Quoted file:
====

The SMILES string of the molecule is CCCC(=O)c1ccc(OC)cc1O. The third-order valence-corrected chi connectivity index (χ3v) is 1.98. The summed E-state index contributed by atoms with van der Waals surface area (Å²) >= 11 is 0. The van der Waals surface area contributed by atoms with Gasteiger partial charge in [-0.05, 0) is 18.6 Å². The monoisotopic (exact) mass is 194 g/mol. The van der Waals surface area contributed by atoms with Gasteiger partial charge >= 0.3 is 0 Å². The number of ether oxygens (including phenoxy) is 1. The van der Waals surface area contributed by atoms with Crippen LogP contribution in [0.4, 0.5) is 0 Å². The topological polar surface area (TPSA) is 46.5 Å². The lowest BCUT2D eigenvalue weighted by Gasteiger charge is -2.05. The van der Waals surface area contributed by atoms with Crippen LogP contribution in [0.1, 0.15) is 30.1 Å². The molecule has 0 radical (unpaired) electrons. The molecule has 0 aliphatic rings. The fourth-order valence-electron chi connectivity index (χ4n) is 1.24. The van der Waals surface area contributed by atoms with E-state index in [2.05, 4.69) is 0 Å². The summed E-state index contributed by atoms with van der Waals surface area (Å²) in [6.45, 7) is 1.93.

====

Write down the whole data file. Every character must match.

The SMILES string of the molecule is CCCC(=O)c1ccc(OC)cc1O. The third-order valence-corrected chi connectivity index (χ3v) is 1.98. The summed E-state index contributed by atoms with van der Waals surface area (Å²) >= 11 is 0. The van der Waals surface area contributed by atoms with Gasteiger partial charge in [-0.05, 0) is 18.6 Å². The monoisotopic (exact) mass is 194 g/mol. The van der Waals surface area contributed by atoms with Gasteiger partial charge >= 0.3 is 0 Å². The number of ether oxygens (including phenoxy) is 1. The van der Waals surface area contributed by atoms with Crippen LogP contribution in [0.4, 0.5) is 0 Å². The topological polar surface area (TPSA) is 46.5 Å². The lowest BCUT2D eigenvalue weighted by Gasteiger charge is -2.05. The van der Waals surface area contributed by atoms with Crippen LogP contribution in [0.1, 0.15) is 30.1 Å². The molecule has 0 radical (unpaired) electrons. The molecule has 0 aliphatic rings. The fourth-order valence-electron chi connectivity index (χ4n) is 1.24. The van der Waals surface area contributed by atoms with E-state index in [2.05, 4.69) is 0 Å². The summed E-state index contributed by atoms with van der Waals surface area (Å²) in [6.45, 7) is 1.93.